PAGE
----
Believe.in

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Believe.in[1] is a UK-based social platform designed to connect charities and fundraisers to "create world-class social enterprise solutions for charities to help them access and use the web better." [1]. It claims 100 per cent of all donations and 100 per cent of all Gift Aid goes to the intended charity[2]

History[edit]

Set up in East London's Silicon Roundabout in May 2011 by founders Matthias Metternich[3] a German-American entrepreneur and British-born graduate Will Cookson [4] it now employs a team of nine including designers and technology experts.[5]

Metternich and Cookson were nominated, jointly, in the 'Best New Entrepreneur' category of the 2013 .Net Awards.[6] Outside investment is responsible for the company's formation and subsequent growth. It began with initial funding from the cabinet office followed by an 'angel'[7] round of funding in April, 2012 from investors including Jonty Hurwitz, Federico Pirzio-Biroli and Mark Sainsbury[disambiguation needed] with additional seed funding from British-based Index Ventures and Silicon Valley located Greylock Partners, venture capitalists behind technology start-ups including Dropbox, Songkick, Facebook and LinkedIn among others.[8]

Objectives[edit]

Believe.in wants to act as a social media platform for both charities and fundraisers. The website includes references to technology, creative and design professionals within the sector and it currently claims to have 170,000 charities on its site[9]

The site says the company's principle objective is to empower both the individual and charities of all sizes to 'do more good for the world.' The corporate ethos is a recurring theme of the company blog[10]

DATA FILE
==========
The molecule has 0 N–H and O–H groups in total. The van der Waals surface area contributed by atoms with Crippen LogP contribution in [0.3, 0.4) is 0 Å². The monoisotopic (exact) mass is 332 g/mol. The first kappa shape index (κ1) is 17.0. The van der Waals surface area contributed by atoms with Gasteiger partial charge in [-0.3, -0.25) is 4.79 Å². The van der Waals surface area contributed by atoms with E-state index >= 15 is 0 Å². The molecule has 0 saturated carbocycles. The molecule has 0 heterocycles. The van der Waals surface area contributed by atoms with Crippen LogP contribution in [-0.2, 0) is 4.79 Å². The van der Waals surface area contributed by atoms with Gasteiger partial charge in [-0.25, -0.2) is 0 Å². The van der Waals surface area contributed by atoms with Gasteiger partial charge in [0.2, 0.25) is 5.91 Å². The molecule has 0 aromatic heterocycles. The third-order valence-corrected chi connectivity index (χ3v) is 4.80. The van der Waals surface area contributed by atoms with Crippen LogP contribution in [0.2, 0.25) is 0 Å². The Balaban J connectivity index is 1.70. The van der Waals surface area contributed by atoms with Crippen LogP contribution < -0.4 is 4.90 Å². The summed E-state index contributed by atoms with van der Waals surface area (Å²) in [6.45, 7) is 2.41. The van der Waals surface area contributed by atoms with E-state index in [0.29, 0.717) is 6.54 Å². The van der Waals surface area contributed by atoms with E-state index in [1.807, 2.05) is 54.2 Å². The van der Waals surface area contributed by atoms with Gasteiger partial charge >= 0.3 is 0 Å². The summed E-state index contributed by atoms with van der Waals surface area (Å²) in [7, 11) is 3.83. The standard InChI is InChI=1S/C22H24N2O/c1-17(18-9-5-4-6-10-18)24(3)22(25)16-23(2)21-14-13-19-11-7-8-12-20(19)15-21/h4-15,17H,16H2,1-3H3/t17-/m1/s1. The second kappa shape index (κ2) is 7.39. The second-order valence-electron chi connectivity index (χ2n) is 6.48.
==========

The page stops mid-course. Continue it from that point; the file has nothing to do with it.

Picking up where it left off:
Fundraisers[edit]

Individuals are encouraged to create their own charity profiles, detailing who they support and wish to raise money for and keeping them in contact with friends, family and others and posting information on a specific fundraising projects such as running the marathon or a sponsored event to receive donations.

The social media nature of the site allows the individual to build contacts with favourite charities and causes. There are no fees taken from donations. Approximately £750 million a year in UK charity donations is estimated to go to middlemen through fees. Believe.in's payment processing partner is Stripe[11] to avoid any credit card fees [12]

Charities[edit]

Charities can use the site to create their own communities of supporters and have access to design, marketing and other experts on the site.

Believe.in is a 'for profit' venture but it is free to register for any charitable organisation, all money raised goes directly to the charity.

Business[edit]

Companies in this sector usually impose fees on charity donations, skimming a small percentage off the amount that goes to the charity. Believe.in differs in that it does not charge charities to register on the site but instead offers those who do register access to their 'Proservices' on a tiered pricing structure. Believe.in are credited with being part of a wider Tech City move into the charity sector according to the BBC's online technology correspondent.[13]

References[edit]

This article "Believe.in" is from Wikipedia. The list of its authors can be seen in its historical. Articles copied from Draft Namespace on Wikipedia could be seen on the Draft Namespace of Wikipedia and not main one.